Soaking, Whirlpool or Air Bathtub with Skirt and Tile Flange
We define an alcove tub as a bath that is installed between three walls, has a front skirt and a tile flange. These bathtubs can be used for a tub & shower combination or bath only. They can be a soaking bathtub or have a massage system such as a whirlpool or air. Use the links below to shop all of our alcove baths by size. To learn more about alcove styles & features: Alcove Tub Features →
The alcove tubs we have listed in this section have an integral skirt. Some have a smooth flat panel skirt that doesn't allow for access. Others offer system access through the skirt with a removable panel.
1) Removable skirt & flange can be ordered as an option with some manufacturers. (1st picture below)
2) Create a skirt with tile or wood. For this a drop-in tub is ordered with flange option. (2nd & 3rd picture below)
For these two styles: Shop Rectangle Tubs by Size → (Look for "Alcove Options" in the description)
A flange is used when the walls surrounding the bath are
going to be tiled down to the top of the bathtub rim. The flange will be integral to the tub or an add-on. Shower combo tubs have a lot of water splashing on the rim. The flange prevents this water from seeping down behind the bathtub.
(click on pictures below for more information)
Do not use a flange if there will be a flat area between the tub and the wall. This tub is installed within an alcove, but since it is not directly touching the walls, it is considered a drop-in bathtub.
All the pictures and descriptions we have shown so far are of an alcove with floor to ceiling walls. We wanted to show another example. 1 wall & 2 knee-walls surround this bathtub, an open concept but it is still considered an alcove installation.
Access is needed for any repairs to the bathtub's system (whirlpool, air or heated soaker). Repairs with the companies we carry are very rare. But, Murphy's Law suggests build access and it won't be needed, don't and there will be trouble. Most motors are located behind the backrest, but position does depend on the manufacturer. A 16" x 16" panel is common among manufacturers. See technical sheets for more information.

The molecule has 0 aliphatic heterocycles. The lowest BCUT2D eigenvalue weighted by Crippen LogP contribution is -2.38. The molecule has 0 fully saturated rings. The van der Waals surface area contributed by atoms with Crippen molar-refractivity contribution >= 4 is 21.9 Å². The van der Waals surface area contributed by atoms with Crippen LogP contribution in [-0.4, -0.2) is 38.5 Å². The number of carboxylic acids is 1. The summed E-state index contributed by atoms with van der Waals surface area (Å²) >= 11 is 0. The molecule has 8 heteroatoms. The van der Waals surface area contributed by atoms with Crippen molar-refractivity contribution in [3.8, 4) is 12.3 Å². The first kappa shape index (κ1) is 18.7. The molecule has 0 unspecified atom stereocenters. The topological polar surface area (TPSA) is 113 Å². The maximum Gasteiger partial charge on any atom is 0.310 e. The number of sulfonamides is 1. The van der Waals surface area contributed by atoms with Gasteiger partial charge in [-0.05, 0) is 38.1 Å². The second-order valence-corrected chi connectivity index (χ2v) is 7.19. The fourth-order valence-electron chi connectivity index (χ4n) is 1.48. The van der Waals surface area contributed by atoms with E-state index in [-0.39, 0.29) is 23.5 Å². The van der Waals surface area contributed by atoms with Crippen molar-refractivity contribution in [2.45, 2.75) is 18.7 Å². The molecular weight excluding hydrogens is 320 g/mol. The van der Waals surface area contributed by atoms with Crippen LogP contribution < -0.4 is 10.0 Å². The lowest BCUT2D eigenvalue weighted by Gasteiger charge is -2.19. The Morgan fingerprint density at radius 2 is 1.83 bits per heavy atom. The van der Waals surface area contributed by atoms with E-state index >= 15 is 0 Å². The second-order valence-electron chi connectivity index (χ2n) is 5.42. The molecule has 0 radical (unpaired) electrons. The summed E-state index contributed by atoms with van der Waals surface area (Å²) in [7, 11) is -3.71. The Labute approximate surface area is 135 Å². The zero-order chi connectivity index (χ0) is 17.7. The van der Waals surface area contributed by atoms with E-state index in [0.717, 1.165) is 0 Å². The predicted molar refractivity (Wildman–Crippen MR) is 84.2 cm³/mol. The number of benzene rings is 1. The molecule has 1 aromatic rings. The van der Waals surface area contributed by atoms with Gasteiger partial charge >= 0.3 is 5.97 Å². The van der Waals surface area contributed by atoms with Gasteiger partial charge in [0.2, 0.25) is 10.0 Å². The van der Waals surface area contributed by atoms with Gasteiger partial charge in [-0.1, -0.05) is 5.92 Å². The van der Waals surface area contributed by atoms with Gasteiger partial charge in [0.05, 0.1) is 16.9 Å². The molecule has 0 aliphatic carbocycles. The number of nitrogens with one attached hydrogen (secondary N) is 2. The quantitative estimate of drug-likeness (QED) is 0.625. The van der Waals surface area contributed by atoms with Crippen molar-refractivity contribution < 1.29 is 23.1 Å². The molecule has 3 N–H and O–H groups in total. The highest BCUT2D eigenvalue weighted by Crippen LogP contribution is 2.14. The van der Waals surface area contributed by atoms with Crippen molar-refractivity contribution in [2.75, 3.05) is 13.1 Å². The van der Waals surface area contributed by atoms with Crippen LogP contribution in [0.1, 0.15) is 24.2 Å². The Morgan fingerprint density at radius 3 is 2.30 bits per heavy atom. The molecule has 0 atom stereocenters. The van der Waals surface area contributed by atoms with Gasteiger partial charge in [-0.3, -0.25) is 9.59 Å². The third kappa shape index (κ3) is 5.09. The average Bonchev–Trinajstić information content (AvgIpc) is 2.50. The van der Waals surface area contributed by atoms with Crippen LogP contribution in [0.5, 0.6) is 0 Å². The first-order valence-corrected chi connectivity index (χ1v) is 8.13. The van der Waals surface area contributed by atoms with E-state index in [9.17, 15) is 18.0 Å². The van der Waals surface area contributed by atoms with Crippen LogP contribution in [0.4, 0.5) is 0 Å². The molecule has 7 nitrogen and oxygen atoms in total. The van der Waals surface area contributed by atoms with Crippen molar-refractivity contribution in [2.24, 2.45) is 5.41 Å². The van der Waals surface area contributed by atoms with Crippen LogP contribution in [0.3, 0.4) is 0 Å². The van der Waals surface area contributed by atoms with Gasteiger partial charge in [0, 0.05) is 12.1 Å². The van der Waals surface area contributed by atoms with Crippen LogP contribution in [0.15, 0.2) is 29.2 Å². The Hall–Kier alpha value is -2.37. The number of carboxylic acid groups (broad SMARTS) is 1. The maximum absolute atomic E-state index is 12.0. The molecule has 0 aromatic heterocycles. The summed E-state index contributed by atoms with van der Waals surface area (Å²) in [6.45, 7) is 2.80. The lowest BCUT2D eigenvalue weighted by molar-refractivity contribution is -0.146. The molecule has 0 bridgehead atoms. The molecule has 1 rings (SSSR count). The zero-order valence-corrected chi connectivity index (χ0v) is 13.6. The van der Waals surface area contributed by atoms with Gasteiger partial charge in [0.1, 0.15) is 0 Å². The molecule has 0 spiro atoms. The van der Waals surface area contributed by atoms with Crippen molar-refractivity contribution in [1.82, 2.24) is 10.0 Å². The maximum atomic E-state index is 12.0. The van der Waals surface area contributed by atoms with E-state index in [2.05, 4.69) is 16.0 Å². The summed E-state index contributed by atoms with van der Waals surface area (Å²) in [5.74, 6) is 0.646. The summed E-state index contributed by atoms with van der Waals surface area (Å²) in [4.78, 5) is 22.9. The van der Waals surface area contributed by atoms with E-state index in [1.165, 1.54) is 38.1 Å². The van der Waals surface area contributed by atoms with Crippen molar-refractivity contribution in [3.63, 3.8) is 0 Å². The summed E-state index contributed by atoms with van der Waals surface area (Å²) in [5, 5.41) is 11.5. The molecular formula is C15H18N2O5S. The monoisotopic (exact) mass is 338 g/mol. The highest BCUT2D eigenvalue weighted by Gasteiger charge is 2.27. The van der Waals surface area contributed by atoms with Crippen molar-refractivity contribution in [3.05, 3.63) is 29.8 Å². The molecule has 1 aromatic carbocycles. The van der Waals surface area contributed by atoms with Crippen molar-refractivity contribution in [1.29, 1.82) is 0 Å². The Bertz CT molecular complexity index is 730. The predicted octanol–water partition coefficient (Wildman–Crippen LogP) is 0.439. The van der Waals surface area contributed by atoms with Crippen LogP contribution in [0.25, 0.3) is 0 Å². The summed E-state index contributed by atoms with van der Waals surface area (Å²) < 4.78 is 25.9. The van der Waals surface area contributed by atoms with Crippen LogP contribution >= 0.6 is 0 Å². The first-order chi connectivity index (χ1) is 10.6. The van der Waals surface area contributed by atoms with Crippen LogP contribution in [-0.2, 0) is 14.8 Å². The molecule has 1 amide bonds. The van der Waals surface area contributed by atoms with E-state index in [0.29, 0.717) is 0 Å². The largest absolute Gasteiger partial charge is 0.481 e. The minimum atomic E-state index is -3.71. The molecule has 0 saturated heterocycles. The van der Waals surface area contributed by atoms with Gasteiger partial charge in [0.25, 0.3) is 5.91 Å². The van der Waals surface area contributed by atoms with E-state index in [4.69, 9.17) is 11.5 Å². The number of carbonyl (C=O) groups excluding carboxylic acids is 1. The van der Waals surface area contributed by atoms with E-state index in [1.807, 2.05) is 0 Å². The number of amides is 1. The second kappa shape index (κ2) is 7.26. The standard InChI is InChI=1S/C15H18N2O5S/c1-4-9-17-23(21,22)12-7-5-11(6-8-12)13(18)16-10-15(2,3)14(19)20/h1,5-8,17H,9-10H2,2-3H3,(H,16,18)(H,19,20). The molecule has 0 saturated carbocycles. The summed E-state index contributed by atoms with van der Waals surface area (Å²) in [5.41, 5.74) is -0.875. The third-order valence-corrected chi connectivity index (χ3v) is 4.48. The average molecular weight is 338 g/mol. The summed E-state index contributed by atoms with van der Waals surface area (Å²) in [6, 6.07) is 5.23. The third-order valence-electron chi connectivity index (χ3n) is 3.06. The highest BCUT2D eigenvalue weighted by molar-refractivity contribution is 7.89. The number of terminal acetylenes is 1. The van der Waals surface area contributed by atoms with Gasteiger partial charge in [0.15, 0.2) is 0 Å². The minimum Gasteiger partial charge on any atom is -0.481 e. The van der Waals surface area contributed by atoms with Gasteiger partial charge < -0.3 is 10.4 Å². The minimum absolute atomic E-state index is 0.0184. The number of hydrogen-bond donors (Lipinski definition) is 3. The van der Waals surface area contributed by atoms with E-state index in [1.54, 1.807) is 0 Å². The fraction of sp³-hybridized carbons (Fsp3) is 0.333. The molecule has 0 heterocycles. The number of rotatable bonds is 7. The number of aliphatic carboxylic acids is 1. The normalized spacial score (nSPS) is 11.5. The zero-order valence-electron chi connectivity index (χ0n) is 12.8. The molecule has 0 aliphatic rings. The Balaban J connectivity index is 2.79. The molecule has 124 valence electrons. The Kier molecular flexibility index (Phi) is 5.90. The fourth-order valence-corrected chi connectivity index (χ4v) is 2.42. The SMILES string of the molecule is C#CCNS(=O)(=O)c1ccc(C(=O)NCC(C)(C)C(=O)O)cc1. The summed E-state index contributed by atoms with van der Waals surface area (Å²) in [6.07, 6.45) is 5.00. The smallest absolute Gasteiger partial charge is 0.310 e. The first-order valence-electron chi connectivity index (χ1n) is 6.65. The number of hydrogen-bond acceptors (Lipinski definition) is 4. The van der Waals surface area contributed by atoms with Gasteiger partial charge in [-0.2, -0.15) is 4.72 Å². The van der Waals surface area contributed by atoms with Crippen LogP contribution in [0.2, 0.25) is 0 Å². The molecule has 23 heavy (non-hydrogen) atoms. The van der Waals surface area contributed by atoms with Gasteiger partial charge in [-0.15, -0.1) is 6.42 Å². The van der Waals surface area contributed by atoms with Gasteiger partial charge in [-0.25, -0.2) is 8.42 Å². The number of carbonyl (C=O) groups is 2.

• Look for a bath that is straight up and down by the drain. This will allow the most room for showering. Some of our customers have used a center drain tub as a shower. Take note where the shower head and tub spout are located. You don't want the spout behind a bather's head or the shower head over a back slant.
• Avoid seats or uneven bottoms to avoid trip hazards
• Look for lower rim height: over 22" is difficult to step over on a daily basis to take a shower.
There are many factors to consider when selecting a bath: bathing room, back slant and water depth. We have more information on tub size here: Bathtub →
When shopping through the alcove tubs you will see blue circles with letters in them. These tell you which systems are offered on the bath.
|Soaking Bathtub Only|
|Heated Soaking Tub|
|Whirlpool Jets (jacuzzi)|
|Combination Whirlpool & Air|
You can find out more about the tub systems here: Spa Bathtubs →
• Tubz.com - Contact us, we are here to help!